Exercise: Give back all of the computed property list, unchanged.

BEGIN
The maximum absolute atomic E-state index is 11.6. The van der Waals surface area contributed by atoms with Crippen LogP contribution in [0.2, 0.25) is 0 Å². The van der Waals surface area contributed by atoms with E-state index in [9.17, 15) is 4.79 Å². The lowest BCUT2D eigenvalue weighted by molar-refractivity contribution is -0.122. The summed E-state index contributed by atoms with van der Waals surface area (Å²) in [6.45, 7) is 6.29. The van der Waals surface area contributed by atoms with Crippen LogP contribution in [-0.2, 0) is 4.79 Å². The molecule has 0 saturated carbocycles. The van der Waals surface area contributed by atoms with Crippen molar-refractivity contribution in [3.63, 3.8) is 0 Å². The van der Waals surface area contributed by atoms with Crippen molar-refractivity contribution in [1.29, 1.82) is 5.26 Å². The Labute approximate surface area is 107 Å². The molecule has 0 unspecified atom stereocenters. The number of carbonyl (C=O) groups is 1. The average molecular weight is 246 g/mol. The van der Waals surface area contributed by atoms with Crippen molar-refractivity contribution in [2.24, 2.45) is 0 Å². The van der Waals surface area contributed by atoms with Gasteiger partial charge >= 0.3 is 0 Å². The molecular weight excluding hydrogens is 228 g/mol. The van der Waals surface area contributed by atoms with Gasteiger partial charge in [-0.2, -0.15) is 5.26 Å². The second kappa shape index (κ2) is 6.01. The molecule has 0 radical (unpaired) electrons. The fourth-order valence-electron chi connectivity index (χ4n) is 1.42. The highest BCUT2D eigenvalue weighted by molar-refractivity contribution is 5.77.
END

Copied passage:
The maximum absolute atomic E-state index is 11.6. The van der Waals surface area contributed by atoms with Crippen LogP contribution in [0.2, 0.25) is 0 Å². The van der Waals surface area contributed by atoms with E-state index in [9.17, 15) is 4.79 Å². The lowest BCUT2D eigenvalue weighted by molar-refractivity contribution is -0.122. The summed E-state index contributed by atoms with van der Waals surface area (Å²) in [6.45, 7) is 6.29. The van der Waals surface area contributed by atoms with Crippen LogP contribution in [-0.2, 0) is 4.79 Å². The molecule has 0 saturated carbocycles. The van der Waals surface area contributed by atoms with Crippen molar-refractivity contribution in [3.63, 3.8) is 0 Å². The van der Waals surface area contributed by atoms with Crippen molar-refractivity contribution in [1.29, 1.82) is 5.26 Å². The Labute approximate surface area is 107 Å². The molecule has 0 unspecified atom stereocenters. The number of carbonyl (C=O) groups is 1. The average molecular weight is 246 g/mol. The van der Waals surface area contributed by atoms with Crippen molar-refractivity contribution in [2.24, 2.45) is 0 Å². The van der Waals surface area contributed by atoms with Gasteiger partial charge >= 0.3 is 0 Å². The molecular weight excluding hydrogens is 228 g/mol. The van der Waals surface area contributed by atoms with Gasteiger partial charge in [-0.2, -0.15) is 5.26 Å². The second kappa shape index (κ2) is 6.01. The molecule has 0 radical (unpaired) electrons. The fourth-order valence-electron chi connectivity index (χ4n) is 1.42. The highest BCUT2D eigenvalue weighted by molar-refractivity contribution is 5.77.